The Five Most Overrated Houston Attractions

Let's be honest, there's one main reason visitors come to Houston -- to visit relatives. Or, if they're from the hinterlands of Texas, to see a major league baseball game (sorry, you'll have to settle for the Astros) or the rodeo.

But Houston, like every other city, has to sell itself as a tourist destination, chockful of places people are absolutely dying to visit, be they from Boston, Rome or sub-Saharan Africa.

As a result of the frenzied selling effort, a lot of the Houston area's so-called tourist attractions are vastly overrated. Here are five:

5. The Beer Can House

It's wacky!! So very, very wacky. So...ummm....wacky. Oh, and it's quirky, too.

Inevitably touted as an off-the-wall bit of unique Houston charm, the Beer Can House is actually nothing you'd really go out of your way to see. And all the learned talk about Folk Art and faux whatever doesn't much change the fact.

Guy surrounded his house with beer cans. In Minneapolis someone probably collected a lot of rubber bands. Doesn't mean we're flying there to see them.

4. The Children's Museum

You know what? Every freakin' city with more than four Starbucks has a Children's Museum. And a lot of them are better than the crowded, pedestrian one here in Houston.

It's great to have a Children's Museum handy in the city if you live here, of course; when it's a rainy weekend you can pack the kid up, take him over there and let him or her learn the wonders of basic concepts, get bigfooted by some birthday party, and pick up a bit of whatever's the latest bug going around. You can do it in Cleveland or Phoenix, too, so we're really not sure why you'd come here.

3. The Downtown Aquarium

First off, out-of-towners see the words "Downtown Aquarium" and they think, "Oh, a downtown aquarium." Mistake.

The Downtown Aquarium is neither a) Downtown, if by "Downtown" you mean "the easily accessible, walkable, connected string of blocks with big buildings," nor is it b) an aquarium, if by that you mean "big museum-like facility with a wide array of sea life to enjoy."

What Houston's Downtown Aquarium is is an overpriced, inconveniently located restaurant with a lot of incredibly overpriced attractions attached to it.

If money's no're still going to feel like you're paying too much for a small train ride through a shark tank. Or to see some white tigers. If money is an object, watch out.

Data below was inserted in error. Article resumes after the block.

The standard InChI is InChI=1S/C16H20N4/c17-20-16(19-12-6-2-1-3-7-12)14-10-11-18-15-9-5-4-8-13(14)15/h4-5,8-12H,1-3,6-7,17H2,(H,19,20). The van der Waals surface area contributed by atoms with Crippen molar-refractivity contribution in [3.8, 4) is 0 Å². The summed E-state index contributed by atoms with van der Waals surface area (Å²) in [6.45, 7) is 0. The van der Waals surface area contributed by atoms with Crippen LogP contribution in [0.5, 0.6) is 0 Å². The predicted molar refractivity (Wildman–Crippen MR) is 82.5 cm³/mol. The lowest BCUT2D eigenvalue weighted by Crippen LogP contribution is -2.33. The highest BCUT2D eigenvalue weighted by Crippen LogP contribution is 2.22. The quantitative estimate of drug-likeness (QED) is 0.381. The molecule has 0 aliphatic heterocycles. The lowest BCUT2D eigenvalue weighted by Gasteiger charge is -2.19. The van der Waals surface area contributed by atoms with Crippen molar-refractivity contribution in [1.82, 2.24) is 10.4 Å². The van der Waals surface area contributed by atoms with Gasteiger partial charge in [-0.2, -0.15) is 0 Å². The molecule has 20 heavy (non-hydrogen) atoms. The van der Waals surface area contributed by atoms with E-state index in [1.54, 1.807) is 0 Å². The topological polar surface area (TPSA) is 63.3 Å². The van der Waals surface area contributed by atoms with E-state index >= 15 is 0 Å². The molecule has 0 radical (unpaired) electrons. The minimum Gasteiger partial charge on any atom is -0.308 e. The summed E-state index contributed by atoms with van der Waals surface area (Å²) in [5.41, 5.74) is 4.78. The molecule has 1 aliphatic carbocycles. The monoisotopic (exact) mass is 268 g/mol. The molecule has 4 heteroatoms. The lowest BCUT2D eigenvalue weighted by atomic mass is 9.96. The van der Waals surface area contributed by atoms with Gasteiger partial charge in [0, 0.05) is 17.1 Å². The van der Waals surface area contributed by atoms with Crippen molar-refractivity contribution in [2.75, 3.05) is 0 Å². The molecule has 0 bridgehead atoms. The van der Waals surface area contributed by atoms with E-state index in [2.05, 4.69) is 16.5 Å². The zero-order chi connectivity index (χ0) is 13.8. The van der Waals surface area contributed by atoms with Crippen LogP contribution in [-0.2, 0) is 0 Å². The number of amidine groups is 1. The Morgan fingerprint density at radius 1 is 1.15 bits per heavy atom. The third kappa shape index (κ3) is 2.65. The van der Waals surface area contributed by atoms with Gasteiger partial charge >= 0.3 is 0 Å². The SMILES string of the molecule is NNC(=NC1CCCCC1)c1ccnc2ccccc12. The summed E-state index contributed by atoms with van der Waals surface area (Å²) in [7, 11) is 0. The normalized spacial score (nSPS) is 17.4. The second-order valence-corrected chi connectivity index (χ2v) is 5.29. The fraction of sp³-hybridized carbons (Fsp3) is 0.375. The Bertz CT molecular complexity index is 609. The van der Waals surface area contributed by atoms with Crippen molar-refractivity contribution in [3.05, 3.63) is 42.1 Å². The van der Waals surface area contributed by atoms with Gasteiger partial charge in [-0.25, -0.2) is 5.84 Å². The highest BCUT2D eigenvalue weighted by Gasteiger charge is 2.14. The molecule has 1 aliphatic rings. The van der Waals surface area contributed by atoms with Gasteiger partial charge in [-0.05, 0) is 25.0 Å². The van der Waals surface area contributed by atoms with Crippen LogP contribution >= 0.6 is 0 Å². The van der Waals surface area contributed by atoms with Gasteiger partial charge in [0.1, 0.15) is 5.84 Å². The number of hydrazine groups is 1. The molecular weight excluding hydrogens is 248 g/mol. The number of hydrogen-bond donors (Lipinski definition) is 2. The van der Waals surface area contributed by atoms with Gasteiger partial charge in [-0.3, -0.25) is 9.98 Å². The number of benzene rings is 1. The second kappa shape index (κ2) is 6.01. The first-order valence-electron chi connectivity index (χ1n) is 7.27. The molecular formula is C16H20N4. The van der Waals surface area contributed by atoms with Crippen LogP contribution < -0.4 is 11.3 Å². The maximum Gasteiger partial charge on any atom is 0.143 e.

2. The Water Wall

Built primarily for the prom- and wedding-photo industry, as near as we can tell, the Water Wall sits in the general Galleria area and is a wall of water. It also has some architecture dilly that looks like a kid's drawing of a house, for no apparent reason.

While the whole thing can be somewhat cooling, temperature-wise, on a brutal August day, it's still underwhelming and pointless. And getting to it involves waiting out a parking space or parking where you have to worry every second you're going to be towed. Which kind of takes away from the whole Zen calmness aspect we guess it hopes to inspire.

1. The Johnson Space Center

Not so long ago, you'd have been insane to name NASA or the Johnson Space Center as an overrated Houston attraction. But those were the good old low-key days, when visitors basically got a map and gave themselves self-guided tours where, it seemed, no one cared much where you went. And Rocket Park, where every tourist gets his picture taken, was free to walk up to and wander around.

Then it all turned into SpaceCenter Houston, a cash-making machine.

Now if you want to get to Rocket Park, you're paying an entrance fee and being chaperoned there on a tram. And if you want a taste of NASA, you're going to have to settle for a sterilized, organized, focus-group-tested series of displays that could be anywhere.

And yeah, there's a gift shop. Just try to avoid it.

KEEP THE HOUSTON PRESS FREE... Since we started the Houston Press, it has been defined as the free, independent voice of Houston, and we'd like to keep it that way. With local media under siege, it's more important than ever for us to rally support behind funding our local journalism. You can help by participating in our "I Support" program, allowing us to keep offering readers access to our incisive coverage of local news, food and culture with no paywalls.
Richard Connelly
Contact: Richard Connelly